15. Demonland

    The Last Time They Met

    At the time, the Hawks were playing like pox and we were trying to push for a place in the finals. Predictably, we lost ... MELBOURNE B: Michael Hibberd, Tom McDonald, Neville Jetta HB: Jayden Hunt, Sam Frost, Jordan Lewis C: Nathan Jones, Clayton Oliver, Tom Bugg HF: Christian Petracca, Jack Watts, Mitch Hannan F: Jeff Garlett, Jesse Hogan, Jay Kennedy-Harris FOLL: Cam Pedersen, Bernie Vince, Jack Viney I/C: Oscar McDonald, Christian Salem, Dom Tyson, Josh Wagner EMG: Dean Kent, Alex Neal-Bullen, Billy Stretch IN: Jesse Hogan, Josh Wagner OUT: Jake Melksham, Alex Neal-Bullen HAWTHORN B: Grant Burchall, James Frawley, Ben Stratton, HB: Ryan Burton, Josh Gibson, Shaun Burgoyne C: Isaac Smith, Tom Mitchell, Jaeger O'Meara HF: Luke Breust, Tim O'Brien, Jack Gunston F: Paul Puopolo, Jarryd Roughead, Cyril Rioli FOLL: Ben McEvoy Liam Shiels Luke Hodge I/C: Blake Hardwick, Billy Hartung, Daniel Howe, Brendan Whitecross EMG: Kaiden Brand, Will Langford, James Sicily IN: Grant Birchall, Cyril Rioli OUT: Kaiden Brand, Will Langford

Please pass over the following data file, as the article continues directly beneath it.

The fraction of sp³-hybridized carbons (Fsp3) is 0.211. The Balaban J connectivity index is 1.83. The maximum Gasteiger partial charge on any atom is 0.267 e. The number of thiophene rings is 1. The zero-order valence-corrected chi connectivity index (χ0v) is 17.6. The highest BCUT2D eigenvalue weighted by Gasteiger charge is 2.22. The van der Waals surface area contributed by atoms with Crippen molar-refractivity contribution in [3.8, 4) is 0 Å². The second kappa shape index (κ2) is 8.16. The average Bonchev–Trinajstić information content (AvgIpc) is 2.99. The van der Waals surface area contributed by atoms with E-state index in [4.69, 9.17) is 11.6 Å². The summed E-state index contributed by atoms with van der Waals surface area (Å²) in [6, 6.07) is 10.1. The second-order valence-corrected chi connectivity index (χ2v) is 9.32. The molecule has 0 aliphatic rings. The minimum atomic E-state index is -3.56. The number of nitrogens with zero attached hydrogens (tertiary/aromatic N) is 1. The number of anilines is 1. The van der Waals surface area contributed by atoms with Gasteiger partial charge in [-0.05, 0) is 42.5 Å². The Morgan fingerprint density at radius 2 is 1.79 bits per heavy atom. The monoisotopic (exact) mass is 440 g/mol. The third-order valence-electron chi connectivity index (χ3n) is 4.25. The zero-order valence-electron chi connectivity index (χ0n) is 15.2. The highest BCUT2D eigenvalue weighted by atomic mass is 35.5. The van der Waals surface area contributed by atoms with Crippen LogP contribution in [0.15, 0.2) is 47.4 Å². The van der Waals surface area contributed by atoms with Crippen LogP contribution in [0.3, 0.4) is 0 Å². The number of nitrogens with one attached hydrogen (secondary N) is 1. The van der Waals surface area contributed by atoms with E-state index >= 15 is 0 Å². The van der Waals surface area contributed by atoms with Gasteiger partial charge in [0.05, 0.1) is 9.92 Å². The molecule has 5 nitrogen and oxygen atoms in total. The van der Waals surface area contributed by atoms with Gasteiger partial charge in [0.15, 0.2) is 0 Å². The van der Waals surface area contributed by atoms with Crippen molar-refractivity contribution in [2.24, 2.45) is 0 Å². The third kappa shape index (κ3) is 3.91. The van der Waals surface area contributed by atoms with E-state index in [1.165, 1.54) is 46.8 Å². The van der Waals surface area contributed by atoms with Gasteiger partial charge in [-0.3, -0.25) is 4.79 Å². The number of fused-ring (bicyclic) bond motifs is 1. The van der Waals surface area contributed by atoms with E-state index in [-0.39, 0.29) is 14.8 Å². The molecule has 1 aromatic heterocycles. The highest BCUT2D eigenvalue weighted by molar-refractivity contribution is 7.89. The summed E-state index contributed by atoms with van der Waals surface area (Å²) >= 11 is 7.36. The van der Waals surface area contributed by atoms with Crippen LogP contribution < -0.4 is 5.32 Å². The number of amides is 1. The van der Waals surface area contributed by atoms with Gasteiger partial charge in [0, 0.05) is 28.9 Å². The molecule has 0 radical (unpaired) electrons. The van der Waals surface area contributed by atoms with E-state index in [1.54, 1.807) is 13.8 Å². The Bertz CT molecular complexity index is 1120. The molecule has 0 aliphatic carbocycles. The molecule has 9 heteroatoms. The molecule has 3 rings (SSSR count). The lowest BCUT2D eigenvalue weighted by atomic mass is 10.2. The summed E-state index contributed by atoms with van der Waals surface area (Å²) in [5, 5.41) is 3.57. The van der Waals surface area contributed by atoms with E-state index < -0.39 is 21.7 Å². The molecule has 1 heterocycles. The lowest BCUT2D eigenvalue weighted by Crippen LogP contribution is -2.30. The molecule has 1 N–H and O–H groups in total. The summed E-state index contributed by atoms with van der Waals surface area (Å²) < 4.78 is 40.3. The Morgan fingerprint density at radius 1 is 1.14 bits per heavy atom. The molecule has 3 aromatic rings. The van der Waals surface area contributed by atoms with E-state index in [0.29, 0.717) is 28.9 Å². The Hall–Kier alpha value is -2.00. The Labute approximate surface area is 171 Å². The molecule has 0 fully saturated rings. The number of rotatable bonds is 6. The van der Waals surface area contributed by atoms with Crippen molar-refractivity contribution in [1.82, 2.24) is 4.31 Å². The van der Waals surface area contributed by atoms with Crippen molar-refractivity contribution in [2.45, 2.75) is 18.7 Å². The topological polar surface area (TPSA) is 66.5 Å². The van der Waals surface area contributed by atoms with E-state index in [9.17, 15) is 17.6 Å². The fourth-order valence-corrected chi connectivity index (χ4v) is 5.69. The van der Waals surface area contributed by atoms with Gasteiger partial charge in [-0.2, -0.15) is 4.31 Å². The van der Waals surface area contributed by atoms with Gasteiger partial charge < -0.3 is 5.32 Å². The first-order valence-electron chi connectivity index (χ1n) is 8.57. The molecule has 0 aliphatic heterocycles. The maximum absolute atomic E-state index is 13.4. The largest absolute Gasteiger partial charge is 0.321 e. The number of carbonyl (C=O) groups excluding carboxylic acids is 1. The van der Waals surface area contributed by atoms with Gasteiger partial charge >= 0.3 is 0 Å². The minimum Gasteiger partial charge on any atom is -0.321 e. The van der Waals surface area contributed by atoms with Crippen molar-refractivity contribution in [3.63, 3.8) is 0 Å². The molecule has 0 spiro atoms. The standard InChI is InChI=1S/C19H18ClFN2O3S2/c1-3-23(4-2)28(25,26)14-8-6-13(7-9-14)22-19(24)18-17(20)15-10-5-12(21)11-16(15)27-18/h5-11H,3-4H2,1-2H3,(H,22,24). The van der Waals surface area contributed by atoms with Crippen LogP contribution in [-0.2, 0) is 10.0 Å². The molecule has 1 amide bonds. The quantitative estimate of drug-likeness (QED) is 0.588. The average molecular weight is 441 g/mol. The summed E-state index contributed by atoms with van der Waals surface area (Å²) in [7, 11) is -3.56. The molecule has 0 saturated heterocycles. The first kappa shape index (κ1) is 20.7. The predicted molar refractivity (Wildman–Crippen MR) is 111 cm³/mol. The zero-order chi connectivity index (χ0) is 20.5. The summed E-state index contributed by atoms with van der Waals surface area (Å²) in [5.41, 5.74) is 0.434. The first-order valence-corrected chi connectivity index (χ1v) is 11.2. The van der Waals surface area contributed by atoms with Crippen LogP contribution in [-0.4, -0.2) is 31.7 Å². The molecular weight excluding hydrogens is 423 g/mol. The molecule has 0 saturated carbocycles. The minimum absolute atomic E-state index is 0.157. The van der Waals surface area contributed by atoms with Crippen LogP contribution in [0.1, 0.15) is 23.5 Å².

16. TWELVE AND A HALF MONTHS by The Oracle It has been twelve and a half months since Melbourne fans have had to experience watching their team suffer humiliation at the hands of Hawthorn in an AFL game. This annual ritual of the Hawks flogging the Demons has been going on for a decade now since Al Clarkson's young team was beaten by an experienced side coached by Neale Daniher way back in 2006 on a wet night. Back in those days, the AFL was generous enough to gift games on Friday night to then lowly clubs like the Hawks but not so now. Soon after that game, Hawthorn commenced its ascendency while Melbourne's fortunes nose dived. Melbourne opened the 2007 season as the highest ranked of the Victorian clubs and lost their first match against St Kilda at the MCG marking the first of a series of 13 consecutive losses to the Saints. The following week saw the Hawks start their run of 12 wins on end against the Demons and it seems a near certainty that the number will stretch to an unlucky 13 by late Saturday afternoon. This season started as one of promise for the Demons and they certainly have had their moments with a 50/50 record of wins in the bag to date. But they have failed to reproduce the three victories scored in the pre season against Port Adelaide, the Western Bulldogs and St Kilda and they lost to the AFL's punching bag, Essendon. They are in danger of being overtaken on the ladder this weekend by Carlton who were expected to challenge the Bombers for the wooden spoon. Melbourne has failed to come up to the challenge in quite a few winnable games already this year. It has lost it's best player this year to suspension and one of its' few functioning defenders in an inexplicably feeble defence to injury. The deck chairs on the Titanic will no doubt be rotated around this week in an effort to turn things around but it was last week when the selectors should have been brave and bold with the team coming off a six day break. One wonders what the team can do this week in the face of a Hawthorn which most of the time manages to hold firm even without such vital team members as Luke Hodge and Jarryd Roughead. Pray that it will be another twelve and a half months before they meet again, I suppose. Hawthorn by a lot. THE GAME Hawthorn v Melbourne at the MCG Saturday 4 June 2016 at 1.45pm HEAD TO HEAD Overall Hawthorn 84 wins Melbourne 74 wins At MCG Hawthorn 43 wins Melbourne 35 wins Last 5 meetings Hawthorn 5 wins Melbourne 0 wins The Coaches Clarkson 2 wins Roos 0 wins MEDIA TV Fox Footy Channel at 1.45pm (live) Channel 7 3.15pm (delayed) RADIO - Triple M 3AW THE BETTING Hawthorn $1.24 to win Melbourne $4.15 to win THE LAST TIME THEY MET Hawthorn 24.11.155 defeated Melbourne 7.8.50 in Round 7, 2015 at the MCG Six minutes into the game, Melbourne had the only two goals on the board and Hawthorn was scoreless. Those minutes provided the only joy for the day for Demon fans who had to endure two hours of hell before the final siren revealed their team had just succumbed to another 100 point defeat. THE TEAMS HAWTHORN B: Taylor Duryea, James Frawley, Ben Stratton HB: Shaun Burgoyne, Josh Gibson, Grant Burchill C: Isaac Smith, Jordan Lewis, Brad Hill HF: Luke Breust, Tim O'Brien, Jack Gunston F: Paul Puopolo, James Sicily, Cyril Rioli FOLL: Jonathon Ceglar, Sam Mitchell, Liam Shiels I/C: Billy Hartung, Daniel Howe, Ben McEvoy, Kade Stewart EMG: Kaiden Brand, Teia Miles, Angus Litherland IN: Daniel Howe, Kade Stewart OUT: Will Langford (managed), Matt Spangher (hamstring) NEW: Kade Stewart (19, South Fremantle) MELBOURNE B: Jayden Hunt, Tom McDonald, Neville Jetta HB: Tom Bugg, Oscar McDonald, Josh Wagner C: Dean Kent, Jack Trengove, Bernie Vince HF: Billy Stretch, Jack Watts, Jeff Garlett F: Christian Petracca, Jesse Hogan, Chris Dawes FOLL: Max Gawn, Nathan Jones, Dom Tyson I/C: Sam Frost, James Harmes, Clayton Oliver, Aaron vandenBerg EMG: Jack Grimes, Viv Michie, Cam Pedersen IN: Chris Dawes, Sam Frost, Clayton Oliver, Jack Trengove, Aaron vandenBerg OUT: Colin Garland (cheekbone), Ben Kennedy (omitted), Alex Neal-Bullen (omitted), Ben Newton (omitted), Jack Viney (suspended)